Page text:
This is a guest post by Emily Cutts.
Each year hundreds of actors, directors, and playwrights gather in Minneapolis to perform for the Minnesota Fringe Festival. The 11 day long festival, from August 5th-15th showcases plays from across the county and the state.
This year, the Fringe will showcase 169 different productions. The shows range from comedies like An Adult Evening of Shel Silverstein, from Evil Temptress Productions, to the technology driven show #Ringtone, from Alan Berks and Company.
So what exactly is the Minnesota Fringe Festival?
Since 1993, the Fringe Festival has been serving up original and innovative theater productions for Minneapolitans. Each production is no longer than an hour and tickets are only $12 (plus a $4 button that all festival-goers must purchase). The short performances and reasonably priced tickets allow viewers to see as many productions as possible and experience the Fringe in its fullest.
Sounds like fun. But TC Jewfolk is a Jewish blog. What’s the connection?
The Fringe brings artists from all backgrounds and walks of life. With 169 different productions, there were bound to be a few Jewish connections in there:
- “Do Not Kill Me, Killer Robots!” – Benjamin Egerman. An underground bunker. The near future. Step into the shoes of a killer robot about to slaughter the world’s last living actor. Which is me. An evening of low budgets, high camp, major dork appeal, and robots.
- “The Anton Kissbougel Technique” – Dylan Fresco. Yoga? Meditation? Touchy-feely theater class? Try the newest new-age health discipline! It’s a 100% interactive “workshop” and a loving ode to every class that’s asked you to connect with the floor and release.
- “The Princeton Seventh” – James Vculek. A twisty, sad mystery of a comedy. Two men walk into a bar. It’s not the start of a joke, it’s the start of a hundred jokes. And some twists. The #5 show from the 2005 Fringe, starring Ari Hoptman (a huge hit at past Fringe shows and the Mpls Jewish Humor Festival) and Alex Cole.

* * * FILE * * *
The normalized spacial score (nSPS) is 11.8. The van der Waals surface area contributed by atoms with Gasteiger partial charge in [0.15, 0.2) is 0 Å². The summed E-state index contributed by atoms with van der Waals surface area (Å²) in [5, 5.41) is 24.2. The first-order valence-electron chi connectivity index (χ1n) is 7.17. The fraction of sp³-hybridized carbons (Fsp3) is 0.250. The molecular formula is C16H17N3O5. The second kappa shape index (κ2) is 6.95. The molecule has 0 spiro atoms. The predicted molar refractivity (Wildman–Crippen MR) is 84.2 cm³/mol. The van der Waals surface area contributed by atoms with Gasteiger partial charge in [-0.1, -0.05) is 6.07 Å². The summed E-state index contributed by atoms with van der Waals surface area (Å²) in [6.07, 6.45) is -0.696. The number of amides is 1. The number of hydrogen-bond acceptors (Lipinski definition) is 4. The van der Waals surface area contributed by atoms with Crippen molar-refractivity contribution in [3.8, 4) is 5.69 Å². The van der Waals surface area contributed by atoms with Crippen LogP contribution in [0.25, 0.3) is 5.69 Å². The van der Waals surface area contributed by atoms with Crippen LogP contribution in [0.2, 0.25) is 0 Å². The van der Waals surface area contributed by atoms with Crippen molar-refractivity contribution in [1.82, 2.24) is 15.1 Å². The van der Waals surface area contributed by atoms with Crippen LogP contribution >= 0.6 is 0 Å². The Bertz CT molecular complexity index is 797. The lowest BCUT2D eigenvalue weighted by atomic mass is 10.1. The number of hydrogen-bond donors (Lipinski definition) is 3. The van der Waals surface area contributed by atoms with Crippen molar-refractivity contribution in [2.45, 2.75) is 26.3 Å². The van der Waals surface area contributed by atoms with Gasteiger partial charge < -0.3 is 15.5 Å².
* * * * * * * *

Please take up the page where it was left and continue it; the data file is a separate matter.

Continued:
- “#Ringtone” – Alan Berks. Six characters. In search of a good connection. Multimedia. Site specific. Mixed genre. #unintended consequences of technology revolution. #authenticity #privacy v. TMI #LOL #GR8 #CU there
- “Entwined” – Amy Salloway. A dubiously romantic road trip to the World’s Biggest Twine Ball evolves into a frantic festival of love and loneliness in this brand-new yarn from “hilarious, honest and unsparing” Fringe fave Amy Salloway.
- “Hansel and Gretel the End of a Legend” – Florence Fisch-Hacham (coming to Fringe from Israel). A fairy tale combined with autobiography evolves into a touching drama bringing the viewpoint of a girl telling her family story, touching identity issues, immigration, parents-kid conflict and more.
How Can I Win The 10 Free Tickets?
TC Jewfolk is giving away 10 free tickets to one lucky reader to see any productions of their choosing anytime during the Fringe, August 5th -15th. Enter our raffle for tickets (names will be drawn randomly from The Hat) by answering this question in the comments below by midnight on Monday, August 2nd. Who is your favorite Jewish playwright and why?
(image courtesy of the Minnesota Fringe Festival)
What a cool contest! I’d like to add this: Pardon My French! A show about teachers, high school, and the best and worst moments from a modern day public high school classroom. Funny, moving, and plus: there are swearing lessons. Don’t miss it!